One day, Judge David M. Gutierrez hopes to be just like Dick Tracy—a straight-shootin' manager with a team of ethnic and cultural stereotypes at his disposal.
"Calling Dick Tracy! Calling Dick Tracy!"
Chester Gould's yellow trench coat and fedora wearing super-detective leaps off the comics page onto the small screen in a very dated series of short cartoons in The Dick Tracy Show: The Complete Animated Series.
While it's nice to see one of America's best-known detectives in his own animated series, the problem is he really isn't in his show at all. One thing to add to Dick Tracy's resume is his ability to delegate. Yes, Detective Tracy has become his precinct's finest micro-manager. Instead of giving Flattop or Pruneface what for, Tracy sends out one of his lieutenants. The "Yes, sir, Chief. Right away" promise issued by old Dick is something one expects from a politician, not a crimefighter. This isn't the worst offense of this series, sadly. No, there's plenty more wrong.
The animation here is limited at best. UPA, the show's producers, opted to use, reuse, and re-reuse footage again and again. If when watching an episode you feel that you might be experiencing déjà vu, you're not. However, you'll see much more repeated here. If you've seen one episode of The Dick Tracy Show, you've seen them all. First, the chief sends Tracy news of a criminal that needs nabbing. Tracy then promises the chief he'll get right on it. Tracy uses his trademark two-way wrist radio and calls up one of his lieutenants—of varying competence—and waits until they make their collar. In watching The Dick Tracy Show: The Complete Animated Series, one can see that very storyline played out a total of 130 times.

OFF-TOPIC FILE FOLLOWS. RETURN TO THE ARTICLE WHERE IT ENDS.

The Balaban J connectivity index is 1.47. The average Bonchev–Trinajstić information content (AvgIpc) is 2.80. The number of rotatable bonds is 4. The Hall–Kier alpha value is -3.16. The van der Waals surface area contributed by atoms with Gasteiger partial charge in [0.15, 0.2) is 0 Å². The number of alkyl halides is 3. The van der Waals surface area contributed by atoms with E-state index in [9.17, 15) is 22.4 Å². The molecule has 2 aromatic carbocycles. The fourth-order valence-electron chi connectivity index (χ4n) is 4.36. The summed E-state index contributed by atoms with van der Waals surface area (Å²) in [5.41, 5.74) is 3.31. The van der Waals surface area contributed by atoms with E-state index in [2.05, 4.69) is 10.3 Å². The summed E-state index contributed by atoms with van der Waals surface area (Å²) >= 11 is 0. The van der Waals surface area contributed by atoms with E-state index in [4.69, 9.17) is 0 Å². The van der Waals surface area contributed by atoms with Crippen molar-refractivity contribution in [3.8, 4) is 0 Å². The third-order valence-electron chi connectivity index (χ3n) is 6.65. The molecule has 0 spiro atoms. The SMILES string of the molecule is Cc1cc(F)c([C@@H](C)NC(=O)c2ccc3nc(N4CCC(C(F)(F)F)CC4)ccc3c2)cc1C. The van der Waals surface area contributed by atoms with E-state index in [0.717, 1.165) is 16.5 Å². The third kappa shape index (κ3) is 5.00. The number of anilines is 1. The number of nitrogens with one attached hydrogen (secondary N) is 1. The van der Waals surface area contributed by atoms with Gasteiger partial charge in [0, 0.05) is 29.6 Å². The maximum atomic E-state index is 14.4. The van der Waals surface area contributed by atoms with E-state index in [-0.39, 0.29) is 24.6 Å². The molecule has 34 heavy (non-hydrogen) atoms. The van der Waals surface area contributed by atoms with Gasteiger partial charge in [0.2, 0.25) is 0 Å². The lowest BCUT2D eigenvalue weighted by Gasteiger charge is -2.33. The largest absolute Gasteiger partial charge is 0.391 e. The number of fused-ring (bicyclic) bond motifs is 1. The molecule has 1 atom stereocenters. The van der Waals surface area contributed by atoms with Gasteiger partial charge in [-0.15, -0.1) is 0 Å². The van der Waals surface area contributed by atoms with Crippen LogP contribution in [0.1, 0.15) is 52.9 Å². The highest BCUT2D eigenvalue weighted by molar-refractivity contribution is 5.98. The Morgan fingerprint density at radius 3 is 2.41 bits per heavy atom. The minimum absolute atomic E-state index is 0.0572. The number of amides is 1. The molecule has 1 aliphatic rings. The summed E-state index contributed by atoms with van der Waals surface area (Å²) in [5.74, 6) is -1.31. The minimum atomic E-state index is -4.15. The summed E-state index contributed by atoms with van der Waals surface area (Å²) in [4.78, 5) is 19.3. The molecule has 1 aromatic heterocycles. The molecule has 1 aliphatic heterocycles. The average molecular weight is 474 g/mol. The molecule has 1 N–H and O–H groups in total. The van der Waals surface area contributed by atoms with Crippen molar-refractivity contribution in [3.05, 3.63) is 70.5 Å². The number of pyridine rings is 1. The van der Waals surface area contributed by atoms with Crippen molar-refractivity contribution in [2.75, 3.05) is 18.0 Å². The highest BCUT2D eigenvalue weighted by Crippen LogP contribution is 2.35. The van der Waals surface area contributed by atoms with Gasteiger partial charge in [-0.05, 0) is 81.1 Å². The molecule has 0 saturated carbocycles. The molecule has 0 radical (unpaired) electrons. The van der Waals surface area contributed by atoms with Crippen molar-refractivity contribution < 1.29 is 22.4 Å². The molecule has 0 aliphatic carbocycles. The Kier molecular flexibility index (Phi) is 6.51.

The series is probably most infamous for its racial stereotypes. Go-Go Gomez and Joe Jitsu are not the most progressive characters ever drawn, but the show was produced in 1961, a time when racism was more acceptable. However, one can make the case that these two characters were in some sense positive, since the pair was on the side of truth and justice. In reality, Go-Go Gomez was nothing more than a retread of Warner Brothers' Speedy Gonzalez. While Joe Jitsu is a sad recreation of Mr. Moto and Charlie Chan. It should be noted that the English don't escape stereotyping, though to a far lesser degree, in anthropomorphic police bulldog, Hemlock Holmes. For the obese viewers there's even a fat guy, Heap O'Calorie, to round out the mockery.
With the exception of the characters created for the show, all of the character designs remain true to cartoonist Chester Gould's originals. It's still great to see Tracy, Flattop, Mumbles, and Pruneface in living color. Thatâs one thing that can be said for this series.
The show looks every bit its 46 years. The picture is washed out with some noticeable dirt. The sound on this set is superior to the picture with no discernable problems or errors.
One fantastic thing about this set is its inclusion of a 64-page bonus comic book featuring three Tracy stories. IDW Publishing is putting out volumes of the Dick Tracy strip starting from the very beginning. Hopefully, the series won't turn off any potential readers from checking out the early days of Chester Gould's most famous creation.
The Dick Tracy Show: The Complete Animated Series is guilty of being a bad show. Somebody get me Tracy on the two-way and throw this show in the pokey.
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Scales of Justice
Studio: Classic Media
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